The Ultimate Art: Essays Around and about Opera

David Littlejohn, Author University of California Press $45 (320p) ISBN 978-0-520-07608-2
Critic-novelist Littlejohn, who teaches at the Graduate School of Journalism at UC-Berkeley, is on such easy terms with history, art, literature and architecture, as well as music, and writes such compelling, expressive prose that this collection of 16 essays, reprinted from San Francisco Opera magazine, is a great pleasure to read. His hope of being ``sufficiently engaging to lead readers to listen more carefully to the music'' is immoderately modest given the scope of erudite opinion and factual material here, especially his 78-page introduction surveying the major and secondary opera houses worldwide and repertories past and present. Opposed to canon, Littlejohn's judgments about specific works are never ``altogether closed'' and he ``potentially likes'' most of the operas in the standard repertory. His formula for a ``satisfactory'' opera experience comprises these elements: the right opera, the right production and the right spectator. Opera buffastet itals/eed , for example, can be turned into ``silver (if not gold) given the right production''; at the same time, Littlejohn does not countenance ``directorial conceit alien to the score'' as in Peter Sellers's stagings of the Mozart-da Ponte operas. New readings, though, are welcomed, for, after all, ``The Ring is ours now, not Wagner's.'' Photos. (Oct.)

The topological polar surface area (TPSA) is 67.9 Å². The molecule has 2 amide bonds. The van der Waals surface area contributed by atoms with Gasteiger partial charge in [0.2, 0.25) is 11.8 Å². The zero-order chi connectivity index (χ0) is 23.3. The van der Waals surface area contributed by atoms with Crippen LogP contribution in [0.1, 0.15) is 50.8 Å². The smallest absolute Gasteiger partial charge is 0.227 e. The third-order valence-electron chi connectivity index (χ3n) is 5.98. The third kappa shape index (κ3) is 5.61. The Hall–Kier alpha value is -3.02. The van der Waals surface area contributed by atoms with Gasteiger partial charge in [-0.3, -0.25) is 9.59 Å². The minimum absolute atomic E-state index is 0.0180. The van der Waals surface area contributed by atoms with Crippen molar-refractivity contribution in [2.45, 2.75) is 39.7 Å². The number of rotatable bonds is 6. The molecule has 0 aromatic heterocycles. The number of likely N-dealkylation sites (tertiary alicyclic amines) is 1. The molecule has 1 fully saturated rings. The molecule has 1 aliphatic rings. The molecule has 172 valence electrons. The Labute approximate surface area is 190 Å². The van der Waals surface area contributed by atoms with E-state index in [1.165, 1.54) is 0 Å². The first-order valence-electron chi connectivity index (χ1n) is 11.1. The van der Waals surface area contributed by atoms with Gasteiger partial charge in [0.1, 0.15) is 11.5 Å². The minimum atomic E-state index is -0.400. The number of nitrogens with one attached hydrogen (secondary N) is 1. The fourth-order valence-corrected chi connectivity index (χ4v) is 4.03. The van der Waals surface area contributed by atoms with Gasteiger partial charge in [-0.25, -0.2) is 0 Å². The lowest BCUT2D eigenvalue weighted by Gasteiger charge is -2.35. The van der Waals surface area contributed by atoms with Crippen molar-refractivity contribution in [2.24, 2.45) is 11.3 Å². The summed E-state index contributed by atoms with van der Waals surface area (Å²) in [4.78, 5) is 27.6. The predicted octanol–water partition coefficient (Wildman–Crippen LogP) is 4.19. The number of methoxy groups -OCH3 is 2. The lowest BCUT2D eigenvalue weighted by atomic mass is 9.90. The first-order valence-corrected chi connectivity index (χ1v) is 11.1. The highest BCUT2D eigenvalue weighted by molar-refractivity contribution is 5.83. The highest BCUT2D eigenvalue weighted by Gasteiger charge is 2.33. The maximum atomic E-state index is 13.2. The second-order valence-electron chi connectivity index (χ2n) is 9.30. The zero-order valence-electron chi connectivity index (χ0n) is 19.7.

Reviewed on: 11/02/1992
Release date: 11/01/1992
Paperback - 320 pages - 978-0-520-07609-9
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